More than simply mapping neighborhoods for the sake of having a map, the goal of the cartography is both a means and an end. Once the maps have been created, the communities use them to understand problem areas in the community and plan for future improvements. In many cases, these improvements involve community centers designed by the professionally trained architects at Arsitek Kommunitas, one of which is pictured at left. The centrality of community centers in the work of many of Arsitek Komunitas’ projects speaks volumes to the goals of the program. More than just an attempt to map out and improve the built structures of a community, the residents and Arsitek Komunitas hope to improve and build-upon the social structures of a community.
This goal of community-making manifests itself in the extremely collaborative nature of the maps, which are drawn by the women of each community targeted, and also in the process of betterment following the mapping process that stresses the importance of community planning and input in physical changes in neighborhoods. In many ways, this sort
of community-driven planning is only possible at an extremely local level. But cities are increasingly developing on a regional, national, and even international level. The work of Arsitek Komunitas begs questions on how we not only respond to the particular needs of diverse informal settlements, but also how we incorporate these places, and the people in them, into large-scale plans for urban development. In some cases local government wants squatters off of informal settlements because the land is valuable or elites see them as unsightly or threatening to “stable” neighborhoods nearby, arguments that are hauntingly reminiscent of the attitudes of mid-century planners in America and Europe who evicted ten of thousands of people from areas that were declared slums on dubious grounds only to house them in substandard towers miles from, and devoid of the social infrastructure of, their original neighborhoods. At the same time, many squatter settlements are in areas that, for the sake of the city as a whole, should not be sett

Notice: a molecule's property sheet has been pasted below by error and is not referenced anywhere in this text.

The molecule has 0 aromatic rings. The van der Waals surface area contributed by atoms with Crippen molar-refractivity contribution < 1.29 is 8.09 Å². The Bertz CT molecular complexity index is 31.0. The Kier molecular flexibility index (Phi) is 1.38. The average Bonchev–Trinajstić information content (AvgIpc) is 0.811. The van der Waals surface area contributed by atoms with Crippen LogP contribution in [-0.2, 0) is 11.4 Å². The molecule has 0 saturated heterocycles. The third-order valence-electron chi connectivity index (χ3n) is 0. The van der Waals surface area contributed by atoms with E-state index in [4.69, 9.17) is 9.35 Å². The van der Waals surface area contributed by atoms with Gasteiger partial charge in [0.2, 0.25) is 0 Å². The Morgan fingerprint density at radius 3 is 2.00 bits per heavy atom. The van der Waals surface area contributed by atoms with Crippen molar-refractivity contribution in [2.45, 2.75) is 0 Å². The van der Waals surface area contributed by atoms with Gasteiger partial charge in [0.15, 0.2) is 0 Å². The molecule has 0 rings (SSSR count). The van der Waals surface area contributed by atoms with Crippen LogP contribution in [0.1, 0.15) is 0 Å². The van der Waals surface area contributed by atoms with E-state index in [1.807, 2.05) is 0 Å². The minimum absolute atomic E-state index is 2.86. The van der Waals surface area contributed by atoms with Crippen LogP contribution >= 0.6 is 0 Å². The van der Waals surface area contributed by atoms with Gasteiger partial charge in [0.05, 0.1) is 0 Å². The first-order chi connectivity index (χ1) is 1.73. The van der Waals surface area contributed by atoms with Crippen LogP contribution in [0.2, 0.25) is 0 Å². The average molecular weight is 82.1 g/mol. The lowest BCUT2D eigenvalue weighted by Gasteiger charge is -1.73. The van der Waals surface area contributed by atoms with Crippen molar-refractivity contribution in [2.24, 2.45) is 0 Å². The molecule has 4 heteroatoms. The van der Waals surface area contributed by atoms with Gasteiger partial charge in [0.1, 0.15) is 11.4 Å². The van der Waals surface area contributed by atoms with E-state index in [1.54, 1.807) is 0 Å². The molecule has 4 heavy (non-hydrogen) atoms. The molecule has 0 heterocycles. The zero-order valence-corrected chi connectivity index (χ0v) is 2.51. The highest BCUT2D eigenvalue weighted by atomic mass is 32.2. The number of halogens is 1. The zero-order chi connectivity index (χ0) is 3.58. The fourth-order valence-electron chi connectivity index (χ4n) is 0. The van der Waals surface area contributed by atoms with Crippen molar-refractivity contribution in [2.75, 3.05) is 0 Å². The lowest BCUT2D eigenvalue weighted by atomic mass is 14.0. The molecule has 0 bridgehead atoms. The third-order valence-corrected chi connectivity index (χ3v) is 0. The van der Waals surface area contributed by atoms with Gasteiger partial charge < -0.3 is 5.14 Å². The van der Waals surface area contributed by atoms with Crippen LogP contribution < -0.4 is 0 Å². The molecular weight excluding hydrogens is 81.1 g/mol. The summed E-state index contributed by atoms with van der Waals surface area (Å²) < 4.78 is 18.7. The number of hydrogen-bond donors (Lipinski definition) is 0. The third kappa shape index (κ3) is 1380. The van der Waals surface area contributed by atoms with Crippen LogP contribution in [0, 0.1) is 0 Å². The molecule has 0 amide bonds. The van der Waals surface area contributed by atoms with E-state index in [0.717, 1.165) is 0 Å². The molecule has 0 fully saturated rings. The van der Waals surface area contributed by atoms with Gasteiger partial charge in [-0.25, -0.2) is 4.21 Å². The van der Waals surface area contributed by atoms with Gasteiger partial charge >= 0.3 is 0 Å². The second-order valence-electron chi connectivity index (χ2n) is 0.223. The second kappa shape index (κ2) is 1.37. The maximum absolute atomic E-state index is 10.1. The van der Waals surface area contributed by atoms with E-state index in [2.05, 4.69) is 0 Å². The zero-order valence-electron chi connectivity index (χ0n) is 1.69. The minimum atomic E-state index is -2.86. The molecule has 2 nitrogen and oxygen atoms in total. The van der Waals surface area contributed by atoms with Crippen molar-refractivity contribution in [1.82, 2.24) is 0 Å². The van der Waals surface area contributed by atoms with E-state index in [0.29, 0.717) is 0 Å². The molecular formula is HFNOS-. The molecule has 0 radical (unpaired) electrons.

led either because of flooding or other undesirable features. In many cases, arguments about the undesirability of land that squatters occupy are red herrings: the land is subdivided and built upon quickly after the squatters are evicted.
The work of Arsitek Komunitas to build neighborhood infrastructure, both social and physical, is astounding. I only wonder what can be done to make the work of organizations working at the local level to assimilate into the plans of regional and national governments. One of the first concessions that any local government would have make for collaboration would be full land tenure, and that seems unlikely. So until then, the work to empower communities themselves seems a sufficient stop-gate measure.